MedicalResearch.com: What is the background for this study?
Response: It is estimated that there are over 3 million people in the United States living with Hepatitis C virus (HCV) infection. Risk factors for infection include, but are not limited to, injection drug use, history of incarceration, HIV coinfection, and blood transfusion prior to July 1992. Several direct acting antiviral medications have recently been approved to treat, and in the majority of cases, cure HCV.
The first step in identifying infected persons so that they may be cured of this infection is a blood test for antibodies to HCV.
The greatest burden of HCV is among persons born from 1945 through 1965; the baby boomer birth cohort. Therefore, in 2012, the Centers for Disease Control and Prevention (CDC) published updated HCV antibody testing recommendations to include one-time testing of persons in the birth cohort. The United States Preventive Services Task Force (USPSTF) published similar recommendations the following year. Additionally, in recent years there has been an increase in HCV infections related to injection drug use among younger people.
We used commercial insurance claims data to describe trends in HCV antibody testing over a 10-year period (2005 – 2014), both to assess the impact of the CDC and USPSTF testing recommendations, and to better understanding how trends varied by gender, age group, and geography.
Hepatitis C virus infection is one of our nation’s most pressing public health concerns for infectious disease specialists and hepatologists. Not only did acute HCV infections increase 250% from 2010 to 2014, a recent report from the CDC shows that more people die of HCV in the United States than any other infectious disease, with a total 19,659 reported HCV–related deaths in 2014. Almost all of these deaths are due to the impact of chronic HCV on the liver (cirrhosis, end-stage liver disease, liver transplantation, and/or hepatocellular carcinoma or primary liver cancer).
Policymakers and clinicians have worked aggressively in the past decade to address the HCV epidemic, developing and implementing new CDC screening recommendations and a sweeping strategic plan, the HHS national viral hepatitis action plan, to identify infected individuals, prevent transmission and reduce mortality by the year 2020. But the most significant obstacle of combatting HCV is that most HCV–infected individuals are asymptomatic, until late in the disease process, with at least half those chronically infected unaware of their status. Given the recent availability of highly curative, all-oral, short-duration antiviral therapies, this is both a tragedy and a major public health challenge.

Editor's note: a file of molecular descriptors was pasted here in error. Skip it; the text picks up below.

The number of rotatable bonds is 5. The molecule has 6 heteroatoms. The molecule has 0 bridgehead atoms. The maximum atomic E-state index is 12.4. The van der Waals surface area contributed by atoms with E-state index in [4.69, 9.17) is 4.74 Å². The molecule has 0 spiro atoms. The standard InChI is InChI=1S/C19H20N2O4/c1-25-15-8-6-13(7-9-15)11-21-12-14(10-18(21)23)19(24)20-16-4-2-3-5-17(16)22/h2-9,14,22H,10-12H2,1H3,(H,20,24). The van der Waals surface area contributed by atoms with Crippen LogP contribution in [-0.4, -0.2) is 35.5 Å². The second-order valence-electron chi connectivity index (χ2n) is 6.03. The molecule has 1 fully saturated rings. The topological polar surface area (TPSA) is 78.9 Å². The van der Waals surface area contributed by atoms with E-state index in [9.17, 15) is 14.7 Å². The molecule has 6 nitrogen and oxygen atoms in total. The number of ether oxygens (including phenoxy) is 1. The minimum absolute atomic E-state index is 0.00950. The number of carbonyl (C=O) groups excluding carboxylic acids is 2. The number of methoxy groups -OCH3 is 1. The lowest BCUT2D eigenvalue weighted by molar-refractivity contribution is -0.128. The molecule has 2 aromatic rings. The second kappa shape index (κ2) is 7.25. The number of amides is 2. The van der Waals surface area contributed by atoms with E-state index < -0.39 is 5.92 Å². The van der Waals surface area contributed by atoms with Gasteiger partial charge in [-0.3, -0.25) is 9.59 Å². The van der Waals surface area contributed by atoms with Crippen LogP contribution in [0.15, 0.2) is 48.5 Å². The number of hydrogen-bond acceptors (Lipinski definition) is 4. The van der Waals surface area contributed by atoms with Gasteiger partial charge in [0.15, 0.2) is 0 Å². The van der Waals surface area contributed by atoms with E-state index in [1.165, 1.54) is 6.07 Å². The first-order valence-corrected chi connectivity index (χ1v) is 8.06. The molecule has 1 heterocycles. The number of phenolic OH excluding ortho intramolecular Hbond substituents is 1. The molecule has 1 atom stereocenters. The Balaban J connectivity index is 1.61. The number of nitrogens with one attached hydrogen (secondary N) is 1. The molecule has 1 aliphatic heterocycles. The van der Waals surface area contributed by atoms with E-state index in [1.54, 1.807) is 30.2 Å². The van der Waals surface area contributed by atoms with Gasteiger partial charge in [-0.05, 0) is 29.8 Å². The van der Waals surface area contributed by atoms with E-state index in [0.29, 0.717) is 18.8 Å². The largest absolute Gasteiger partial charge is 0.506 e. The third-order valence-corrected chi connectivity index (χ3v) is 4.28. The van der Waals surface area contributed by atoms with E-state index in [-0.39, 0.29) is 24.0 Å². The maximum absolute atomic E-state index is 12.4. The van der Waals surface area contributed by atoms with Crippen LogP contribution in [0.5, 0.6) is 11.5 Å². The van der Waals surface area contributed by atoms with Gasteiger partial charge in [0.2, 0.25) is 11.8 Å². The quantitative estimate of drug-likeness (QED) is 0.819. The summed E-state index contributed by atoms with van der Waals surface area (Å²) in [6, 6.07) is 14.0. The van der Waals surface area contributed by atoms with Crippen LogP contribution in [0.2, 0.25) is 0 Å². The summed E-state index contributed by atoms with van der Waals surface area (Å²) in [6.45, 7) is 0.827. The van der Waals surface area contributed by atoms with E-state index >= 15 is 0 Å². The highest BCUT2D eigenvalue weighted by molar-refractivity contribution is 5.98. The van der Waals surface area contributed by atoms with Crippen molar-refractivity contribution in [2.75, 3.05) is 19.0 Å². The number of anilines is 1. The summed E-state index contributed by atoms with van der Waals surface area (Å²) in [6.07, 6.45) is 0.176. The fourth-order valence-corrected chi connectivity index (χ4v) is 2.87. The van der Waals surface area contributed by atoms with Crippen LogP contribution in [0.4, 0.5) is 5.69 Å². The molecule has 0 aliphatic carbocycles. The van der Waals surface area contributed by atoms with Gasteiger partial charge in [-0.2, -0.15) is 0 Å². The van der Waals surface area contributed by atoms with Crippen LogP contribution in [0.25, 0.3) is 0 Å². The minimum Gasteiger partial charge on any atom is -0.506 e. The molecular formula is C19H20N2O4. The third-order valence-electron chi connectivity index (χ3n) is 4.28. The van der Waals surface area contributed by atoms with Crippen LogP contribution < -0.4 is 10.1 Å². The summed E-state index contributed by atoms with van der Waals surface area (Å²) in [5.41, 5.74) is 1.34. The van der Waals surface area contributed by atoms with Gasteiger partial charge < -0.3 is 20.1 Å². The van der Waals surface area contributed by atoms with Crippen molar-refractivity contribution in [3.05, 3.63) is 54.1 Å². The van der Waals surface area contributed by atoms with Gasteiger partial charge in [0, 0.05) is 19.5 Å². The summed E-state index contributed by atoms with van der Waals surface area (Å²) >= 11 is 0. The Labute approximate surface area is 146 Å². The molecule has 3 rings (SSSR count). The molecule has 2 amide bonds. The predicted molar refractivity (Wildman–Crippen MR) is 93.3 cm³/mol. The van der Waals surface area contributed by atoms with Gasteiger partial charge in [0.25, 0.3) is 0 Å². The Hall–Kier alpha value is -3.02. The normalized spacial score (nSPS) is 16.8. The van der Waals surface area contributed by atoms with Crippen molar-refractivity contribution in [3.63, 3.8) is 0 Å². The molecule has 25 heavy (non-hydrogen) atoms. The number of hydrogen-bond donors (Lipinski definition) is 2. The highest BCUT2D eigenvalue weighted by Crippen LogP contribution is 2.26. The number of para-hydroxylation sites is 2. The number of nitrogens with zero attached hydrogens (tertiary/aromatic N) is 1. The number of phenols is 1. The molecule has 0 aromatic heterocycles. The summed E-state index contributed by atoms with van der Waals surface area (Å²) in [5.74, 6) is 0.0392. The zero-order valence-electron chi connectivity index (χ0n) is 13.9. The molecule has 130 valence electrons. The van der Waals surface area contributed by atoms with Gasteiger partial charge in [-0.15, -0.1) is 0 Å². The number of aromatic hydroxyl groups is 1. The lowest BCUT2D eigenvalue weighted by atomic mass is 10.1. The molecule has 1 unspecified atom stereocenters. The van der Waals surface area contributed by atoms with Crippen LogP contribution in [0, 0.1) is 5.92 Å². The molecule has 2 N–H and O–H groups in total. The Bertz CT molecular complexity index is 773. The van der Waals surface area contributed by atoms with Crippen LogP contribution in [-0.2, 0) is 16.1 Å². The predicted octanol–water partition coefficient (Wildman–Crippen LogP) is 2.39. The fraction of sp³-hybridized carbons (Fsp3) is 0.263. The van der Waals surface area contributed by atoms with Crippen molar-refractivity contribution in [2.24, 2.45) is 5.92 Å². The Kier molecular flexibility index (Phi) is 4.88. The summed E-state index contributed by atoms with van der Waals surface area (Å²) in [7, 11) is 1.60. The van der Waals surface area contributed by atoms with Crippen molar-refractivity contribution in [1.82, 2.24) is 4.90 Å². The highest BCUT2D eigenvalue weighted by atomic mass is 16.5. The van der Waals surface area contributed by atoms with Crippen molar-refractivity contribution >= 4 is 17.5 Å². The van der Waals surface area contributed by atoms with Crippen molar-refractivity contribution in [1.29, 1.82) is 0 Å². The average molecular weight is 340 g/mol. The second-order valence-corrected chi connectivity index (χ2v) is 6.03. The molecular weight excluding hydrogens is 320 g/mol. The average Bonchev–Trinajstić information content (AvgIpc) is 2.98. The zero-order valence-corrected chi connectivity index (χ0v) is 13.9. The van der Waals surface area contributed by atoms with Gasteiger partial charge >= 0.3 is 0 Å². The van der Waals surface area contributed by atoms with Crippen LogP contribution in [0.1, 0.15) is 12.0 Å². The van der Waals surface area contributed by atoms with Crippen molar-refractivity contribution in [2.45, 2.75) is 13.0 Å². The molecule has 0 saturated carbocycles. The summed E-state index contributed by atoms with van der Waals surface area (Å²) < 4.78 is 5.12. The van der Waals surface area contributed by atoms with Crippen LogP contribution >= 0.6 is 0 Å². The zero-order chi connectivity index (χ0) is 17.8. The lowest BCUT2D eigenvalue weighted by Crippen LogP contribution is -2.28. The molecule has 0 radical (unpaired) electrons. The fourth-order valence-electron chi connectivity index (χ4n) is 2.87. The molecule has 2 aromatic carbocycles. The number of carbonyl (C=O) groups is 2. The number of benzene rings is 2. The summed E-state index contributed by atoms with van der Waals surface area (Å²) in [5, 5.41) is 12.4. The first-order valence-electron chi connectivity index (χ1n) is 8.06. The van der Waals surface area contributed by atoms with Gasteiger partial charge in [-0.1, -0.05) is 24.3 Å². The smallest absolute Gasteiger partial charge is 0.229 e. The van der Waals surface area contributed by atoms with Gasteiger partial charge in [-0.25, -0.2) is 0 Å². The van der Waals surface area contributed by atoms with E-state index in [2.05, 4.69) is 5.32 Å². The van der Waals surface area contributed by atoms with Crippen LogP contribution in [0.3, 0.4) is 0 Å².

Increasingly, more clinicians have become aware of the need to find people who are at risk for infection and encourage them to get tested. However, a new study underscores the human consequence if we are unsuccessful.
Recently I went on a first date — a stroll in a city park — that went rather well. We had so much in common, from a love of reading to a history of youthful troublemaking. If I wasn’t convinced already he was someone I could relate to, my new friend shared that he’d been cured of Hepatitis C.
I could hardly believe it. Instead of having to awkwardly explain my medical history, I’d met someone who shares it. It was a first. The only other time I’d met people who’d been cured of Hepatitis C, I was at an event at Johns Hopkins celebrating the first 1,000 successes of the new drugs. Some of my fellow drug program participants had gotten it from blood transfusions, some from vaccinations in the military. Some had no idea how.
In any case, our unicorn status can’t go on much longer. According to the director of the Centers for Disease Control, who spoke that day, one in 30 baby boomers has Hepatitis C. Forty percent of those people will die of the virus, at an average age of 59.